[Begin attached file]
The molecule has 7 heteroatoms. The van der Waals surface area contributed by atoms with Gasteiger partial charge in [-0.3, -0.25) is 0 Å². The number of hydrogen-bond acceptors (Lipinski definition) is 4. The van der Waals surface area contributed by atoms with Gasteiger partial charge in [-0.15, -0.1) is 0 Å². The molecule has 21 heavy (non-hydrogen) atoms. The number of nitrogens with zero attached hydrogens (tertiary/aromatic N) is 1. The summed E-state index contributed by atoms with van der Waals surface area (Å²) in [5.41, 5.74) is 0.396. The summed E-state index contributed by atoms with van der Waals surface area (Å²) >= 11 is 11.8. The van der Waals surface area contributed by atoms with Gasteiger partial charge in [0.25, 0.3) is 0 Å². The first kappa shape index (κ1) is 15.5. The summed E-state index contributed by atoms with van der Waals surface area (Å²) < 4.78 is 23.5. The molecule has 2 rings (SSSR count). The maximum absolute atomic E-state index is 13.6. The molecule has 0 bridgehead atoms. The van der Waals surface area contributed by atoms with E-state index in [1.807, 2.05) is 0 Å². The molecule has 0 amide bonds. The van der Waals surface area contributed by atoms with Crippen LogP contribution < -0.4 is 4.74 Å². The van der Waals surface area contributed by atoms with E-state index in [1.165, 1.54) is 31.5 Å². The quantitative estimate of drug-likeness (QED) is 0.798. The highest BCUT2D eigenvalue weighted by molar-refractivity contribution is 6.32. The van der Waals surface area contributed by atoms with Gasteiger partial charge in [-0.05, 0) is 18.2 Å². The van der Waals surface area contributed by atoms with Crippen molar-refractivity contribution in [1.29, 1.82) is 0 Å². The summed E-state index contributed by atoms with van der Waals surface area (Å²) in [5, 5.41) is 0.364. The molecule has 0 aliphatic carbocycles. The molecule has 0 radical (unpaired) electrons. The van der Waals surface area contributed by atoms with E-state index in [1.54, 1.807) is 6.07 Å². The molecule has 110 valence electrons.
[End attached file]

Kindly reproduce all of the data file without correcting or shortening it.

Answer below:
The molecule has 7 heteroatoms. The van der Waals surface area contributed by atoms with Gasteiger partial charge in [-0.3, -0.25) is 0 Å². The number of hydrogen-bond acceptors (Lipinski definition) is 4. The van der Waals surface area contributed by atoms with Gasteiger partial charge in [-0.15, -0.1) is 0 Å². The molecule has 21 heavy (non-hydrogen) atoms. The number of nitrogens with zero attached hydrogens (tertiary/aromatic N) is 1. The summed E-state index contributed by atoms with van der Waals surface area (Å²) in [5.41, 5.74) is 0.396. The summed E-state index contributed by atoms with van der Waals surface area (Å²) >= 11 is 11.8. The van der Waals surface area contributed by atoms with Gasteiger partial charge in [0.25, 0.3) is 0 Å². The first kappa shape index (κ1) is 15.5. The summed E-state index contributed by atoms with van der Waals surface area (Å²) < 4.78 is 23.5. The molecule has 2 rings (SSSR count). The maximum absolute atomic E-state index is 13.6. The molecule has 0 bridgehead atoms. The van der Waals surface area contributed by atoms with E-state index in [1.807, 2.05) is 0 Å². The molecule has 0 amide bonds. The van der Waals surface area contributed by atoms with Crippen LogP contribution < -0.4 is 4.74 Å². The van der Waals surface area contributed by atoms with E-state index in [1.165, 1.54) is 31.5 Å². The quantitative estimate of drug-likeness (QED) is 0.798. The highest BCUT2D eigenvalue weighted by molar-refractivity contribution is 6.32. The van der Waals surface area contributed by atoms with Gasteiger partial charge in [-0.05, 0) is 18.2 Å². The van der Waals surface area contributed by atoms with Crippen molar-refractivity contribution in [1.29, 1.82) is 0 Å². The summed E-state index contributed by atoms with van der Waals surface area (Å²) in [5, 5.41) is 0.364. The molecule has 0 aliphatic carbocycles. The molecule has 0 radical (unpaired) electrons. The van der Waals surface area contributed by atoms with E-state index in [1.54, 1.807) is 6.07 Å². The molecule has 110 valence electrons.